Hello fellow readers, A visit to Point State Park, an urban garden in downtown Pittsburgh, highlights a recent trip. The mist from a glorious 150-foot fountain that sits at the point where the Allegheny, Monongahela, and Ohio Rivers combine provided soothing relief from the oppressive heat of the day.
Pittsburgh became known as “the Steel City” and was a thriving industrial town until it declined into mayhem by the 1940s. Today transformed, Pittsburgh is considered one of the most livable cities in the world.
The city’s picturesque 36-acre Point State Park is graced with many native species strategically planted, many of which I love to include in landscape designs. American Witch hazel (Hamamelis virginiana) is a small vase-shaped tree with clusters of yellow flowers in late fall or winter. Along the paths are swaths of Christmas Fern (Polystichum acrostichoides), a favorite because of her evergreen clumping nature that can control erosion.
Then there’s Eastern Redbud (Cercis canadensis), which grows 40 feet tall. Most adored for her early spring reddish-pink flower clusters covering her branches before leaves emerge. The Pittsburgh Redbud Project began in 2015 to enhance the riverfronts and open spaces. Since then, almost 1300 redbuds and other native trees have been planted by the Western Pennsylvania Conservancy (WPC). The Pennsylvania Horticultural Society awarded Community Greening Awards in 2008 to gardens managed by WPC, including The Point Garden and The Pittsburgh Project. No question that adding native plants to landscapes is often preferred, almost trendy. But there’s another point of view in urban areas.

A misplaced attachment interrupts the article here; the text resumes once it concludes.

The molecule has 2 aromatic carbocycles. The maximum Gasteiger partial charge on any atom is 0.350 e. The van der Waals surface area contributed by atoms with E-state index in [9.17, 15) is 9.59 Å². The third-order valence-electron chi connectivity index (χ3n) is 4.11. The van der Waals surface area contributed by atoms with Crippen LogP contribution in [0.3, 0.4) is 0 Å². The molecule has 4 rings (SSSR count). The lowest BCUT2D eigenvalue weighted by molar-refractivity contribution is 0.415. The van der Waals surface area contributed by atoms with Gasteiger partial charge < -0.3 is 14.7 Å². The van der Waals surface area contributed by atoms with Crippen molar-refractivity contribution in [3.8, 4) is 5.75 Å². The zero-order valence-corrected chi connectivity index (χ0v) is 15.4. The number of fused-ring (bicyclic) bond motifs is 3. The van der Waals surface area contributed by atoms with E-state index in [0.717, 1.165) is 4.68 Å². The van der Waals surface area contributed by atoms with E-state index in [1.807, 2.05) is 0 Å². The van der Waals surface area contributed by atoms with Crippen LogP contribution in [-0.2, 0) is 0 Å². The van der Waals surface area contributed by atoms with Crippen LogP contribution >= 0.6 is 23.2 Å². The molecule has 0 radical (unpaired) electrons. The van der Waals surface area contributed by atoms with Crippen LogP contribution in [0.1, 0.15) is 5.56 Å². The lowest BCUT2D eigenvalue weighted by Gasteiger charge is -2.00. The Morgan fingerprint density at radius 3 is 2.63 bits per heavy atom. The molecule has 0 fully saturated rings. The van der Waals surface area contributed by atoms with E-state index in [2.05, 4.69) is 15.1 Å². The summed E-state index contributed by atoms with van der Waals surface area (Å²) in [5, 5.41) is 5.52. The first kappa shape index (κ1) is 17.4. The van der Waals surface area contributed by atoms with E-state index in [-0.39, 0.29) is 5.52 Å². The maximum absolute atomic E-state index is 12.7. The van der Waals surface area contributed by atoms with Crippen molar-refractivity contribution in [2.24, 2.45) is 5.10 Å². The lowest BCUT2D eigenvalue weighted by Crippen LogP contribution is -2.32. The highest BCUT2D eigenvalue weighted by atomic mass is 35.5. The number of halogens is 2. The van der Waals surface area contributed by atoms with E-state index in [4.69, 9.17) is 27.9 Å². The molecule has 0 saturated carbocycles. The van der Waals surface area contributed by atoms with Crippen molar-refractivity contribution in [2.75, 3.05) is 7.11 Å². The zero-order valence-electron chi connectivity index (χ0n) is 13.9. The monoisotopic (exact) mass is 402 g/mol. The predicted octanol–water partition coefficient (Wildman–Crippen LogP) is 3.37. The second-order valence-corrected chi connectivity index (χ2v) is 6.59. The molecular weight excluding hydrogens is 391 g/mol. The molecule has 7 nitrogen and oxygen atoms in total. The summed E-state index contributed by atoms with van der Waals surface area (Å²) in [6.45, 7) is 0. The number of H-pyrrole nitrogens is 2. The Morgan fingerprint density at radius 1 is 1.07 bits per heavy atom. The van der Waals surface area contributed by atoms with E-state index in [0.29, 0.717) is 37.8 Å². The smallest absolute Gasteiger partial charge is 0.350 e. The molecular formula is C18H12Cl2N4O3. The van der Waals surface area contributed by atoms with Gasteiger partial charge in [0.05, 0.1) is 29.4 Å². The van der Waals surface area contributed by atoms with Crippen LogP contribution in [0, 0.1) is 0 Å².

I recently had the privilege of hearing Peter Del Tredici called Urban Nature: Human Nature. Retired as Senior Scientist Emeritus at the Arnold Arboretum of Harvard University and professor in the Landscape Architecture Department, Peter currently teaches in the Department of Urban Planning at MIT.
One of the things that stood out from his talk was his question – “What is native of filled land such as NYC and Boston?” To which he answered, “Nothing… (therefore) restoring native ecosystems is a crazy idea.”
Next to the photo of his book, Wild Urban Plants of the Northeast: A Field Guide, Peter Del Tredici listed the origin of 222 species in urban areas. “The vegetation of cities is as cosmopolitan as its people.” Then went on to share statistics of population changes in Boston that parallel the percentages of plants from other countries in the same region. Fascinating. The essence of his lecture was upbeat and filled with encouragement to embrace the changes. Our world will adapt. Still, most can’t help to wish to hold onto what they perceive as native. Or what it used to be. It seems part of human nature.
Column Updated 9/26/21